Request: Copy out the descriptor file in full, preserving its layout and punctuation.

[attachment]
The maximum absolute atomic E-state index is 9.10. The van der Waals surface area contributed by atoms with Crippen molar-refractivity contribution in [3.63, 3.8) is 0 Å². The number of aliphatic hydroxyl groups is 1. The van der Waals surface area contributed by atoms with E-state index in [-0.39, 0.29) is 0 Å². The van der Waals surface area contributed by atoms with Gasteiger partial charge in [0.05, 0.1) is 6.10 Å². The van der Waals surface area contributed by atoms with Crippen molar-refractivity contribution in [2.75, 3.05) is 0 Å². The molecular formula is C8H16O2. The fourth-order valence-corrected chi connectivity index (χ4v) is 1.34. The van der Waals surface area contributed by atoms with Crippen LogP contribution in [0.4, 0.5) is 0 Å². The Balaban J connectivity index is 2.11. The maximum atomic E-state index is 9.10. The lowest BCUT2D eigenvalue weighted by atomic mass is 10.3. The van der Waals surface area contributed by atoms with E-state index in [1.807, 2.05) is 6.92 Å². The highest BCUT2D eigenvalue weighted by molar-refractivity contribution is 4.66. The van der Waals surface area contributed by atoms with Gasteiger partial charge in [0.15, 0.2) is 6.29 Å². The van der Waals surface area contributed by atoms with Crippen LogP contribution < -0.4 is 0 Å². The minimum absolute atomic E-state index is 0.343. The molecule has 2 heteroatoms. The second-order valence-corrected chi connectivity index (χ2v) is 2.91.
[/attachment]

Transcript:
The maximum absolute atomic E-state index is 9.10. The van der Waals surface area contributed by atoms with Crippen molar-refractivity contribution in [3.63, 3.8) is 0 Å². The number of aliphatic hydroxyl groups is 1. The van der Waals surface area contributed by atoms with E-state index in [-0.39, 0.29) is 0 Å². The van der Waals surface area contributed by atoms with Gasteiger partial charge in [0.05, 0.1) is 6.10 Å². The van der Waals surface area contributed by atoms with Crippen molar-refractivity contribution in [2.75, 3.05) is 0 Å². The molecular formula is C8H16O2. The fourth-order valence-corrected chi connectivity index (χ4v) is 1.34. The van der Waals surface area contributed by atoms with Crippen LogP contribution in [0.4, 0.5) is 0 Å². The Balaban J connectivity index is 2.11. The maximum atomic E-state index is 9.10. The lowest BCUT2D eigenvalue weighted by atomic mass is 10.3. The van der Waals surface area contributed by atoms with E-state index in [1.807, 2.05) is 6.92 Å². The highest BCUT2D eigenvalue weighted by molar-refractivity contribution is 4.66. The van der Waals surface area contributed by atoms with Gasteiger partial charge in [0.15, 0.2) is 6.29 Å². The van der Waals surface area contributed by atoms with Crippen LogP contribution < -0.4 is 0 Å². The minimum absolute atomic E-state index is 0.343. The molecule has 2 heteroatoms. The second-order valence-corrected chi connectivity index (χ2v) is 2.91.